6. MILITARY MUSIC
Mahler was brought up within hearing distance of the local barracks, and military march tunes and fanfares are another recurring feature in his music. Ghostly distant trumpet fanfares in the opening movement of the First Symphony turn clamorous and ecstatic at the movement’s climax.
But the muted trumpet fanfares in the Ninth’s first movement are chilling – Field Marshal Death salivates over his potential victim. Military marches can similarly turn fair or foul. In the finale of the ‘Resurrection’ Symphony, they depict ordinary humanity marching Heavenwards; in the Sixth they are exuberant, swaggering, at first, and increasingly sinister later on – Mahler really seems to peer anxiously into the looming 20th century in moments like this. But in the crazy collage that closes the huge first movement of Symphony No. 3, he seems to exult in the kind of regimented masculine drive embodied in the march.
7. CHILDREN’S SONGS
In the Fourth Symphony’s finale, a soprano imitates the sound of a happily singing child. In the Urlicht (‘Primal Light’) third movement of Symphony No. 2, an alto soloist suggests an older, but still innocent youngster. Children’s voices mimic the sound of bells in Symphony No. 3 (‘Bimm, bamm’). Elsewhere, though, we don’t need voices to tell us that children are singing: nursery tunes and artless piping in the first movement of Symphony No. 4; the cheeky folk tune that lightens the energetic counterpoint in the finale of the Fifth; the offstage post horn solo in the third movement of No. 3, in which physical distance adds to the impression that we are hearing something from a faraway time – experience recalls lost innocence. But children’s songs can also convey a sense of innocence under threat, as in the disturbing limping rhythms in the Sixth Symphony’s catastrophic Scherzo.
In the trio section of the Ninth Symphony’s Rondo third movement, a sugary but touching trumpet tune aspires Heavenwards. It almost gets there, but at what should be the clinching moment the light fails spectacularly. A moment’s stillness, then clarinets shrill out a horrible parody version of the trumpet tune’s first phrase. The message is clear: ‘Did you really think that with a tune like that…?’ Mahler is the master of sarcasm, of caustic mockery. The grotesque transformation of the ‘Idée fixe’ theme in the ‘Witches’ Sabbath’ from Berlioz’s Symphonie fantastique gave him a clue, but he ran with it into completely new territory. It isn’t always black, as when Mahler mocks his own critics (via a sly reference to one of his own songs) in the finale of Symphony No 5. But more often the sneering is vicious, as in the ‘Resurrection’ Symphony’s nightmare Scherzo.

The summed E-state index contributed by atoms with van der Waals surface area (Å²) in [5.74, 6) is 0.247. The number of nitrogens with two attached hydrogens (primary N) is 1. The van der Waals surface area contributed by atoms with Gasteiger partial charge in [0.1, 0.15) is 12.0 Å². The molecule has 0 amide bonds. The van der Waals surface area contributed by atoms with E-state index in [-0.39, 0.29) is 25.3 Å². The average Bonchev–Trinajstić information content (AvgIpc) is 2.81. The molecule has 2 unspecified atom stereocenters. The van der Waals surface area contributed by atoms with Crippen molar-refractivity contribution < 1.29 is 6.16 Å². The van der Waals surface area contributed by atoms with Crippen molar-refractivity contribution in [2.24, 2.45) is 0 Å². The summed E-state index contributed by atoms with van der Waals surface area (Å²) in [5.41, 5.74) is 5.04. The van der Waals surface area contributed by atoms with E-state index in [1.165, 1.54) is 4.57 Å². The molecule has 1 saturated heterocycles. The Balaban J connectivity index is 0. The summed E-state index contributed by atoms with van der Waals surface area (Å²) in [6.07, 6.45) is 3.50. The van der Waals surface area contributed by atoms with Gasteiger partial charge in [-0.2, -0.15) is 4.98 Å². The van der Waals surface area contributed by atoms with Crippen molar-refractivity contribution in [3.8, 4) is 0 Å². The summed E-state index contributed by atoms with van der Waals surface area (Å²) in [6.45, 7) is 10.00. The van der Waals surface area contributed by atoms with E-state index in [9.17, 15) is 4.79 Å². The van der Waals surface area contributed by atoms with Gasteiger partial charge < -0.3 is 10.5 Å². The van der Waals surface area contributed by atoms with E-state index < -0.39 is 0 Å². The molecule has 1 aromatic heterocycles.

9. IRONY AND AMBIGUITY
The driven, anguished minor-key march that begins the Sixth Symphony leads eventually to thunderous major-key shouts of victory. But after what we’ve heard so far, the rejoicing may seem premature – and in time the black-edged Scherzo and Finale confirm our suspicions. The Adagio finale of Symphony No. 9 ends in resignation, but near the end Mahler makes one last desperate attempt to batter on Heaven’s doors. As the music heaves itself upwards, the horns shout out the ‘Ewig, ewig’ (‘Eternally, Eternally’) motif from the oceanic final crescendo of the Eighth Symphony, but the note of affirmation feels out of place, and it lasts barely a moment. Mahler is a master of this kind of irony, and also of ambiguity. Is the strenuously bright finale of Symphony No. 7 joyous or manic? Does the chorale at the end of the Fifth convince or leave room for doubt? The answer to those questions is probably ‘both’. To borrow a phrase from Beethoven, ‘sometimes the opposite is also true.’
10. CRYPTIC CLUES
Mahler has been justly described as a ‘song symphonist’. As with Schubert, songlike melody leads the way, no matter how disturbed or fragmented the argument may become. But also like Schubert he references his own songs to provide clues to deeper meanings. Substantial quotations from the tragic cycle Lieder eines fahrenden Gesellen (‘Wayfarer Songs’) point to a possible personal thread in the First Symphony. An echo of ‘Ich bin der Welt abhanden gekommen’ (‘I am lost to the world’) at the climax of the Fifth’s Adagietto conveys a message to Mahler’s new wife, Alma, and thus to us about the redemptive power of love. The invocation of The Earthly Life, with its starving child crying hopelessly to its mother, in the Tenth Symphony’s ‘Purgatorio’ almost certainly reflects Mahler’s desperation on discovering Alma’s infidelity. But some of these signposts are less clear, susceptible of more than one interpretation. Mahler may want us to interpret, but something in him draws back from saying too much. Music, he seems to say, is both less, and more, specific than words.
Mahler is the master of sarcasm, of caustic mockery
themes and inspirations: (clockwise from top) Moritz Ludwig von Schwind’s The Hunter’s Funeral; a Klezmer wedding; Alma Mahler; an Alpine cow, complete with bell